April 18, 2024

How Disney and Warner Bros. Are Driving the Internet Piracy Boom

In our digital age, movies and TV shows were supposed to be easier to watch, not harder. But it turns out that media companies are fickle, and media distribution can get complicated as it crosses borders.

Warner Bros. Discovery has axed a ton of high-profile movies and shows, canceling them in post-production or removing them from the Max platform. The science fiction show Western world disappeared from Max after its fourth and final season. WB ended the superhero movie completed Bat girl without ever letting go. Hulu, Disney+ and Paramount+ have also carried out their own smaller purges.

So what are a viewer’s options when a studio or streamer abruptly pulls a movie or series from distribution or, considering a tax write-off, cancels it just before its release? These problems are also exacerbated as physical media like DVDs and Blu-ray disappear from more and more stores and film distribution remains divided by geography.

For a growing number of people, the answer is: snook. After falling in recent years, online piracy is rising again. And a not insignificant contingent of filmmakers and their fans believe this theft is justified.

David Zaslav speaks on stage during the New York Times Dealbook Summit 2023 at Jazz at Lincoln Center on November 29, 2023 in New York City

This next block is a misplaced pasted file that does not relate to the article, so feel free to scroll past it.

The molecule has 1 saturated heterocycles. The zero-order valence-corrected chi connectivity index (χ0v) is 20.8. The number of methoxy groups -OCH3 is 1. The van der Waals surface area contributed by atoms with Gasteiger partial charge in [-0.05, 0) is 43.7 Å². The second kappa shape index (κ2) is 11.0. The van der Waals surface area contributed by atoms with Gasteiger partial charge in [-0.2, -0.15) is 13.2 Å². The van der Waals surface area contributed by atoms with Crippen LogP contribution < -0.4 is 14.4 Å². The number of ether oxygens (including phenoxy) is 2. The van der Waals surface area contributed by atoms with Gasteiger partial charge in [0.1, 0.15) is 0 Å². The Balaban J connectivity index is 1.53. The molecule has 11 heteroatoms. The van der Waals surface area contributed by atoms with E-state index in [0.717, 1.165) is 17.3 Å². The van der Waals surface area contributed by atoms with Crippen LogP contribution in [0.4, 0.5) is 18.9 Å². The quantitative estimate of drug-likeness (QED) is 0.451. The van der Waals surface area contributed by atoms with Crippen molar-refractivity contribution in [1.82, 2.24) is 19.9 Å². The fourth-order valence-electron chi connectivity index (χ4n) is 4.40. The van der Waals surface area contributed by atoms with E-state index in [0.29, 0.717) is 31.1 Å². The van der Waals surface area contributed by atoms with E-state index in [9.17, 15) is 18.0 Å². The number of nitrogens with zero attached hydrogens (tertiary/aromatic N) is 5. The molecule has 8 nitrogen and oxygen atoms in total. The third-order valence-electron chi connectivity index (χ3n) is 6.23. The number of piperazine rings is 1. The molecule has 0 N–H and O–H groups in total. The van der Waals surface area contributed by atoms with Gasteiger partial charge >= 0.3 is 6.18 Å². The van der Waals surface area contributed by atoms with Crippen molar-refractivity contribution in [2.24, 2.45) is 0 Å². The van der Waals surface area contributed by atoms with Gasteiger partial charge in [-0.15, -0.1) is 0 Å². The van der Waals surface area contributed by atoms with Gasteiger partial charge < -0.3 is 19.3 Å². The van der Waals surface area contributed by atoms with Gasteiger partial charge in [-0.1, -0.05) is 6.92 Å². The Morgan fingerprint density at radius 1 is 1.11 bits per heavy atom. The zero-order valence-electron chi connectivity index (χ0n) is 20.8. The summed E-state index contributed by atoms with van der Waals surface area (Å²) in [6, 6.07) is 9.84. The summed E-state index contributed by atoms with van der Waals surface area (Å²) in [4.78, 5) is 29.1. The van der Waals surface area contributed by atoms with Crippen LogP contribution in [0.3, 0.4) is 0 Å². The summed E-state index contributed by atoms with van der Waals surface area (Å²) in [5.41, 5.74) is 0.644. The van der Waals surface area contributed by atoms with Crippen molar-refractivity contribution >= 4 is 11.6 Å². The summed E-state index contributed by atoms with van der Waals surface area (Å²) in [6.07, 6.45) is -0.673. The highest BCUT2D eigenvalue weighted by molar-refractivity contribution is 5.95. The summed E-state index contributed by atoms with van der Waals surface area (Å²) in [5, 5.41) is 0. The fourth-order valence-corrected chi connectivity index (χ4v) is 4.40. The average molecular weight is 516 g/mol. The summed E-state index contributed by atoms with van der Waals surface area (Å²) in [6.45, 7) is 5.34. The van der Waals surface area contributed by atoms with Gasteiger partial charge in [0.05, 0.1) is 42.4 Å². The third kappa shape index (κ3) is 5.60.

David Zaslav speaks on stage during the New York Times Dealbook Summit 2023 at Jazz at Lincoln Center on November 29, 2023 in New York City. In January 2023, he told reporters in Variety that the movie “Batgirl” would not be released on any platform because it was “unrevealable.”

Slaven Vlasic/Getty Images

Perhaps the actor and director Werner Herzog was the one who best expressed this attitude. “Piracy has been the most successful form of distribution around the world,” Herzog said at a Swiss film festival in 2019. He was responding to a comment by Ukrainian film producer Illia Gladshtein, who admitted that while in Ukraine he could only get Herzog’s film. movies through torrent websites.

Torrent sites allow users to quickly download large files. Today they are synonymous with television, music and movie piracy.

“If you don’t get [movies] through Netflix or state-sponsored television in your country, then you access it like a pirate,” Herzog said. “I don’t like it because I would like to make some money from my films.”

“But,” he added, addressing Gladshtein, “if someone like you steals my movies over the Internet or whatever, that’s fine, you have my blessing.”